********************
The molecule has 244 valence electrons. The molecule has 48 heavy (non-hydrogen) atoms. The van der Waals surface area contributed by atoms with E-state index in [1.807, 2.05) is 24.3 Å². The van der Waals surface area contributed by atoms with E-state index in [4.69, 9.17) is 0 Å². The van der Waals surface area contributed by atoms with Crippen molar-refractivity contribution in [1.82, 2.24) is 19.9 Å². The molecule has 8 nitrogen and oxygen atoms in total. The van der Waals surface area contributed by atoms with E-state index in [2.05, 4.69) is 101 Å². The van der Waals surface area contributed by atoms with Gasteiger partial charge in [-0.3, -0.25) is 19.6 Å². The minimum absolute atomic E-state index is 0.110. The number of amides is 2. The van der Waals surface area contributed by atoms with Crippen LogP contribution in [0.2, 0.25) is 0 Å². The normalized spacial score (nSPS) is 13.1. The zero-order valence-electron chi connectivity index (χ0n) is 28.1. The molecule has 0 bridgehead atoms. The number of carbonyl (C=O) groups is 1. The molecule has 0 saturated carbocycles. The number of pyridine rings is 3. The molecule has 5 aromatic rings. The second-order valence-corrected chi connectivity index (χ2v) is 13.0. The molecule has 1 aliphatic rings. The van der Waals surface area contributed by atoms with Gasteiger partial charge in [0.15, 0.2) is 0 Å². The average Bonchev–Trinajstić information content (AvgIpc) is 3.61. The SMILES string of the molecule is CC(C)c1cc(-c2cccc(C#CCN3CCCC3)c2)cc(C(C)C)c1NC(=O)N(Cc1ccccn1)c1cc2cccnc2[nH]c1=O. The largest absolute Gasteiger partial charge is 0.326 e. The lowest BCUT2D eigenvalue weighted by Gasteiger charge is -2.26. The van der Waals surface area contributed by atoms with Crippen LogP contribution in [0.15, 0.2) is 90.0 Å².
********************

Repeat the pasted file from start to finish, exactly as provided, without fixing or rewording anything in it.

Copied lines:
The molecule has 244 valence electrons. The molecule has 48 heavy (non-hydrogen) atoms. The van der Waals surface area contributed by atoms with E-state index in [1.807, 2.05) is 24.3 Å². The van der Waals surface area contributed by atoms with E-state index in [4.69, 9.17) is 0 Å². The van der Waals surface area contributed by atoms with Crippen molar-refractivity contribution in [1.82, 2.24) is 19.9 Å². The molecule has 8 nitrogen and oxygen atoms in total. The van der Waals surface area contributed by atoms with E-state index in [2.05, 4.69) is 101 Å². The van der Waals surface area contributed by atoms with Gasteiger partial charge in [-0.3, -0.25) is 19.6 Å². The minimum absolute atomic E-state index is 0.110. The number of amides is 2. The van der Waals surface area contributed by atoms with Crippen LogP contribution in [0.2, 0.25) is 0 Å². The normalized spacial score (nSPS) is 13.1. The zero-order valence-electron chi connectivity index (χ0n) is 28.1. The molecule has 0 bridgehead atoms. The number of carbonyl (C=O) groups is 1. The molecule has 0 saturated carbocycles. The number of pyridine rings is 3. The molecule has 5 aromatic rings. The second-order valence-corrected chi connectivity index (χ2v) is 13.0. The molecule has 1 aliphatic rings. The van der Waals surface area contributed by atoms with Gasteiger partial charge in [0.15, 0.2) is 0 Å². The average Bonchev–Trinajstić information content (AvgIpc) is 3.61. The SMILES string of the molecule is CC(C)c1cc(-c2cccc(C#CCN3CCCC3)c2)cc(C(C)C)c1NC(=O)N(Cc1ccccn1)c1cc2cccnc2[nH]c1=O. The largest absolute Gasteiger partial charge is 0.326 e. The lowest BCUT2D eigenvalue weighted by Gasteiger charge is -2.26. The van der Waals surface area contributed by atoms with Crippen LogP contribution in [0.15, 0.2) is 90.0 Å².